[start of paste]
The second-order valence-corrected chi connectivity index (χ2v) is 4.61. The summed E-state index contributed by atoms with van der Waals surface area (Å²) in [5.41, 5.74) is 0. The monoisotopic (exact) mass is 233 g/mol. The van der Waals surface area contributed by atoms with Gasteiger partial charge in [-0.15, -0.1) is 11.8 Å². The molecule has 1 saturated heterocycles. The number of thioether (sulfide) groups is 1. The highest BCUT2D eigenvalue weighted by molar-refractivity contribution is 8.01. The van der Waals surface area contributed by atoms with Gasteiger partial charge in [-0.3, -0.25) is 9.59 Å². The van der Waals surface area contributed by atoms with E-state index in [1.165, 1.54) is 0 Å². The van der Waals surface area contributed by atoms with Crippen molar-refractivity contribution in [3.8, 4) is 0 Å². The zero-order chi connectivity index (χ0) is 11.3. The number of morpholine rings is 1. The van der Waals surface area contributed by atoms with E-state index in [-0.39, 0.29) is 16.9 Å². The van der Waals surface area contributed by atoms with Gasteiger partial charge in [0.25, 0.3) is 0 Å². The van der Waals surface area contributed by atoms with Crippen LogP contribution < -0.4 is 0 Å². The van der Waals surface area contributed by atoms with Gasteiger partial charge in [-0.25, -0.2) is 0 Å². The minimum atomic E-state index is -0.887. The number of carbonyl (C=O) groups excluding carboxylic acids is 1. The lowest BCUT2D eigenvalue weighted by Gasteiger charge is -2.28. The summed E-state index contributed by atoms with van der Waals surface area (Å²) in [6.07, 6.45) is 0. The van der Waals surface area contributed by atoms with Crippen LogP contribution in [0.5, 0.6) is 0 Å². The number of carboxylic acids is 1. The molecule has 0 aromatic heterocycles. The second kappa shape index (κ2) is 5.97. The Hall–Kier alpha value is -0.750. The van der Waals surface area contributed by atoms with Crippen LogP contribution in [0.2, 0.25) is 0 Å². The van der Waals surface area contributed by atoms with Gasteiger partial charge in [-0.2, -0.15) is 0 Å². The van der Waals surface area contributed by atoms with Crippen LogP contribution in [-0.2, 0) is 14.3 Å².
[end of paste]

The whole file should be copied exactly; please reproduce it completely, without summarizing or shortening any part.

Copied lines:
The second-order valence-corrected chi connectivity index (χ2v) is 4.61. The summed E-state index contributed by atoms with van der Waals surface area (Å²) in [5.41, 5.74) is 0. The monoisotopic (exact) mass is 233 g/mol. The van der Waals surface area contributed by atoms with Gasteiger partial charge in [-0.15, -0.1) is 11.8 Å². The molecule has 1 saturated heterocycles. The number of thioether (sulfide) groups is 1. The highest BCUT2D eigenvalue weighted by molar-refractivity contribution is 8.01. The van der Waals surface area contributed by atoms with Gasteiger partial charge in [-0.3, -0.25) is 9.59 Å². The van der Waals surface area contributed by atoms with E-state index in [1.165, 1.54) is 0 Å². The van der Waals surface area contributed by atoms with Crippen molar-refractivity contribution in [3.8, 4) is 0 Å². The zero-order chi connectivity index (χ0) is 11.3. The number of morpholine rings is 1. The van der Waals surface area contributed by atoms with E-state index in [-0.39, 0.29) is 16.9 Å². The van der Waals surface area contributed by atoms with Gasteiger partial charge in [0.25, 0.3) is 0 Å². The van der Waals surface area contributed by atoms with Crippen LogP contribution < -0.4 is 0 Å². The van der Waals surface area contributed by atoms with Gasteiger partial charge in [-0.25, -0.2) is 0 Å². The minimum atomic E-state index is -0.887. The number of carbonyl (C=O) groups excluding carboxylic acids is 1. The lowest BCUT2D eigenvalue weighted by Gasteiger charge is -2.28. The summed E-state index contributed by atoms with van der Waals surface area (Å²) in [6.07, 6.45) is 0. The van der Waals surface area contributed by atoms with Crippen LogP contribution in [0.5, 0.6) is 0 Å². The number of carboxylic acids is 1. The molecule has 0 aromatic heterocycles. The second kappa shape index (κ2) is 5.97. The Hall–Kier alpha value is -0.750. The van der Waals surface area contributed by atoms with Crippen LogP contribution in [0.2, 0.25) is 0 Å². The van der Waals surface area contributed by atoms with Gasteiger partial charge in [-0.2, -0.15) is 0 Å². The van der Waals surface area contributed by atoms with Crippen LogP contribution in [-0.2, 0) is 14.3 Å².